By: Samantha Joseph, Daily Business Review

The well ran dry (Bankruptcy) for the Bella Luna Condominium Association.About a quarter of its residents were in default on maintenance dues, creditors were battling the association in court, new lawsuits were in the pipeline, and it had one day left before Hialeah planned to disconnect its water supply over nearly $453,000 in unpaid bills.With one business day left before losing utilities, the association took the unusual step of filing for Chapter 11 bankruptcy protection.When it dispatched attorney Richard Robles to file the paperwork, it became one of fewer than three dozen condo associations since 1995 to file bankruptcy in the Southern District of Florida.

“The law says they can’t file Chapter 7 bankruptcy, but in this particular case Chapter 11 was a very useful thing,”

said Robles of Richard R. Robles P.A. in Miami.He argued the association had no assets or revenue because its income, and the complex’s common elements, belonged to residents. He asked the court to slash debt, reassign the utilities tab from the association to homeowners and allow higher assessments.East of the Palmetto Expressway near Okeechobee Road, Bella Luna was supposed to collect $200 per unit in maintenance fees for each of the 100 units at the condo complex on West 24th Street in Hialeah. But with a 25 percent delinquency rate, the monthly revenue was $15,000, or 75 percent of normal.Robles’ petition included a plan to raise maintenance fees to $250 and reduce delinquency to bring in $20,000 per month in the first year and $21,250 monthly the following year.The proposal aimed to streamline the association’s operations and end years of legal battles with creditors threatening new litigation.One secured creditor, Association Financial Services Inc., already had won a judgment of more than $326,000 for unpaid loans and other debts. The two sides entered a post-judgment settlement, but the fluctuating payments of $3,000 to $7,000 per month were too high for the association, so Bella Luna’s bankruptcy filing sought fixed monthly payments of $2,307.Unsecured creditors also were lining up to collect nearly $330,000 for maintenance work, guard services and legal representation. Plus, collection agencies hired to collect dues for the association had turned on it, demanding money for their own unpaid bills.But it was action from the city that forced Bella Luna’s hand and pushed it to find a way to cover the unpaid utilities.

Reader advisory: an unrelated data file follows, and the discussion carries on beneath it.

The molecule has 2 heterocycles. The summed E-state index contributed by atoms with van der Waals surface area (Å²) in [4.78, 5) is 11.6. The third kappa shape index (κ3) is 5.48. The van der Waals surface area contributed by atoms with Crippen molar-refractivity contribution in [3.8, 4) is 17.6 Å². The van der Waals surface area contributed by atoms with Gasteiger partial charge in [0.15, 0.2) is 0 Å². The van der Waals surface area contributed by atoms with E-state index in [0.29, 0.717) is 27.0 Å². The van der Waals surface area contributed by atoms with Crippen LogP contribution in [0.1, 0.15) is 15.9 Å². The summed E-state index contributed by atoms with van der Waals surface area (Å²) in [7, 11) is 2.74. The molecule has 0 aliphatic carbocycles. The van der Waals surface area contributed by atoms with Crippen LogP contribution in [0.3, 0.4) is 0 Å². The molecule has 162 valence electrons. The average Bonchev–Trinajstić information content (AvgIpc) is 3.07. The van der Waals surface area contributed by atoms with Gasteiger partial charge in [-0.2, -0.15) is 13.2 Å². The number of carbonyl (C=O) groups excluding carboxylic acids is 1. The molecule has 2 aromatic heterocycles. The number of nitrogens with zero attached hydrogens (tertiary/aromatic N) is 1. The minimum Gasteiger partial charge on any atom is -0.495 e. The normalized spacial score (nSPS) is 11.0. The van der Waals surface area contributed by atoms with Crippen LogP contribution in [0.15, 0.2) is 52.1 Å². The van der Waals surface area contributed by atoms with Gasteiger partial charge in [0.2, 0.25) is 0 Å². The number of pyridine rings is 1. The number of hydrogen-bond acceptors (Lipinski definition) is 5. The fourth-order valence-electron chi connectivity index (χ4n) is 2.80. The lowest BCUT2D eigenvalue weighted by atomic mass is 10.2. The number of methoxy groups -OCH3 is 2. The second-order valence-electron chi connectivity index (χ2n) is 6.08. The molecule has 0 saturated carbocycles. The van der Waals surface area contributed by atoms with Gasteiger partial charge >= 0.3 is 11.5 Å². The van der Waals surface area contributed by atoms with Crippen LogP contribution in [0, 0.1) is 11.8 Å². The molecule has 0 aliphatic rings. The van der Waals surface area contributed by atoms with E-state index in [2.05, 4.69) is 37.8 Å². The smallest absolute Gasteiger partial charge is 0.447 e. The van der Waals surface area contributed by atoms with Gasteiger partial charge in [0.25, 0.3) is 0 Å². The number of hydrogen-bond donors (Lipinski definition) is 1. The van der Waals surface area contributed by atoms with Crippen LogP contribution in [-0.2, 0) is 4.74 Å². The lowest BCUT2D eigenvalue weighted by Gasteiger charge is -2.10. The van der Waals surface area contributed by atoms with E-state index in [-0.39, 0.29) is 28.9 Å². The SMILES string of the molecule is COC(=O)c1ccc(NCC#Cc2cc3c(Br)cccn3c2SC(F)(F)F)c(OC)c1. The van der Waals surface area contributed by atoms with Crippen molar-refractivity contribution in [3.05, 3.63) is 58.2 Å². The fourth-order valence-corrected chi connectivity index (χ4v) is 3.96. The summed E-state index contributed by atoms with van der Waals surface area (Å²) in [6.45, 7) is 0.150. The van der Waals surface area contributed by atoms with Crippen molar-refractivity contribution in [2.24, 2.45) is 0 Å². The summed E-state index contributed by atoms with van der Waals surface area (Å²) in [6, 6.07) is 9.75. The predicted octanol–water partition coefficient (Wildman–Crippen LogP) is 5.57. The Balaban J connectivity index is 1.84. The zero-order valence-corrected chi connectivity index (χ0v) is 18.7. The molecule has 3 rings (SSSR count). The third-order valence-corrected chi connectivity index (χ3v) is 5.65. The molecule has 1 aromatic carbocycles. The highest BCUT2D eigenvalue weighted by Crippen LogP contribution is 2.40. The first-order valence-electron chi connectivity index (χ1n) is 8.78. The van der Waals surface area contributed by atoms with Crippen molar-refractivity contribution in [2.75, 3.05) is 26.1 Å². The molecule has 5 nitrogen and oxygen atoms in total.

“They needed to be streamlined. There were way too many expenses,”

Robles said.

“It doesn’t always work. Some associations file but they can’t be confirmed for some reason or another. This one worked because there were agreements entered with the city of Hialeah.”

To pay the city, Bella Luna passed a special assessment of about $4,529 per unit—essentially transferring the water bill from the association to residents—and giving the city lien rights on delinquent properties.

“It was unusual but fair, and it made a big difference,”

Robles said.The move paid off Nov. 12 when U.S. Bankruptcy Judge Laurel Isicoff confirmed Bella Luna’s Chapter 11 bankruptcy plan, freeing the group from hundreds of thousands in expenses and slashing about 85 percent of the unsecured debt.

Savvy Associations

“Not doing anything and waiting for balances to balloon can get associations into a hole that they can’t climb out of,”

said Donna DiMaggio Berger, a Becker & Poliakoff shareholder who focuses on community associations.

“Associations are getting a lot more proactive.”

In the wake of the housing crash, associations across Florida scrambled to collect dues and cover expenses in one of the hardest-hit markets. Thousands flocked to training sessions for recovery advice, and law firms offered hundreds of free training sessions for board members.The running theme: Act early to avert financial crises.

“Our recommendation to our clients is move forward. In the past when there was a lot of equity in the property, the feeling was that banks had superior loans and would do the heavy lifting,”

said DiMaggio Berger, who was not involved in the Bella Luna case.

“But associations have gotten a lot smarter about not waiting for the bank with superior liens to foreclose. They’re doing it themselves, going in, taking title subject to the outstanding mortgage and renting the property.”

By creating a plan for its largest debt, Bella Luna has new room to eliminate liabilities and collect operating capital.

“Now it’s smooth sailing,”

Robles said.

“The savings have been dramatic.”